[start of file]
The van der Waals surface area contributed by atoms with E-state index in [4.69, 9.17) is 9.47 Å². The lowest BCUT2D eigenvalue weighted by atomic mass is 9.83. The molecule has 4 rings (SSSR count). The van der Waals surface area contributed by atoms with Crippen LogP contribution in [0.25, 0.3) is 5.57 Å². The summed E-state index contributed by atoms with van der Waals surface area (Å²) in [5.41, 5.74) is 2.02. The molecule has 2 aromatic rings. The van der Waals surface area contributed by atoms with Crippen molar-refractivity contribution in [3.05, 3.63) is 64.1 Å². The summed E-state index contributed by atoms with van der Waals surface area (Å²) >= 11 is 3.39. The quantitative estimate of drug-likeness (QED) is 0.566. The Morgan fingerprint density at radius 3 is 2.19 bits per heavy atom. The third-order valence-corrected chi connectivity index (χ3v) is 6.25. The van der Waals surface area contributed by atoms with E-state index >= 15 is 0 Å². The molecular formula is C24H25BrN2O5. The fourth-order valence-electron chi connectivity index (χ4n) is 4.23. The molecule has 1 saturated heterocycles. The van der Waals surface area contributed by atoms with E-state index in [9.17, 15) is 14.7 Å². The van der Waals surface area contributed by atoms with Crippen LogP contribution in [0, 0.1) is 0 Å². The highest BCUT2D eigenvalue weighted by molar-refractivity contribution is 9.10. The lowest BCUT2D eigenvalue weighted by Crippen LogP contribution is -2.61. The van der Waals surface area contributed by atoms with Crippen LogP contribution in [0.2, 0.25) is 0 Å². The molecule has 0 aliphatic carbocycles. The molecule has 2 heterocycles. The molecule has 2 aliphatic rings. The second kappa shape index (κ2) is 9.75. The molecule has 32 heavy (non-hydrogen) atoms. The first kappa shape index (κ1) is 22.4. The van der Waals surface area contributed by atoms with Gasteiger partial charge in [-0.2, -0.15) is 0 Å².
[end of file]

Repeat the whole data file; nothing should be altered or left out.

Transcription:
The van der Waals surface area contributed by atoms with E-state index in [4.69, 9.17) is 9.47 Å². The lowest BCUT2D eigenvalue weighted by atomic mass is 9.83. The molecule has 4 rings (SSSR count). The van der Waals surface area contributed by atoms with Crippen LogP contribution in [0.25, 0.3) is 5.57 Å². The summed E-state index contributed by atoms with van der Waals surface area (Å²) in [5.41, 5.74) is 2.02. The molecule has 2 aromatic rings. The van der Waals surface area contributed by atoms with Crippen molar-refractivity contribution in [3.05, 3.63) is 64.1 Å². The summed E-state index contributed by atoms with van der Waals surface area (Å²) >= 11 is 3.39. The quantitative estimate of drug-likeness (QED) is 0.566. The Morgan fingerprint density at radius 3 is 2.19 bits per heavy atom. The third-order valence-corrected chi connectivity index (χ3v) is 6.25. The van der Waals surface area contributed by atoms with E-state index >= 15 is 0 Å². The molecular formula is C24H25BrN2O5. The fourth-order valence-electron chi connectivity index (χ4n) is 4.23. The molecule has 1 saturated heterocycles. The van der Waals surface area contributed by atoms with E-state index in [9.17, 15) is 14.7 Å². The van der Waals surface area contributed by atoms with Crippen LogP contribution in [0, 0.1) is 0 Å². The highest BCUT2D eigenvalue weighted by molar-refractivity contribution is 9.10. The lowest BCUT2D eigenvalue weighted by Crippen LogP contribution is -2.61. The van der Waals surface area contributed by atoms with Crippen LogP contribution in [0.2, 0.25) is 0 Å². The molecule has 0 aliphatic carbocycles. The molecule has 2 heterocycles. The molecule has 2 aliphatic rings. The second kappa shape index (κ2) is 9.75. The molecule has 32 heavy (non-hydrogen) atoms. The first kappa shape index (κ1) is 22.4. The van der Waals surface area contributed by atoms with Gasteiger partial charge in [-0.2, -0.15) is 0 Å².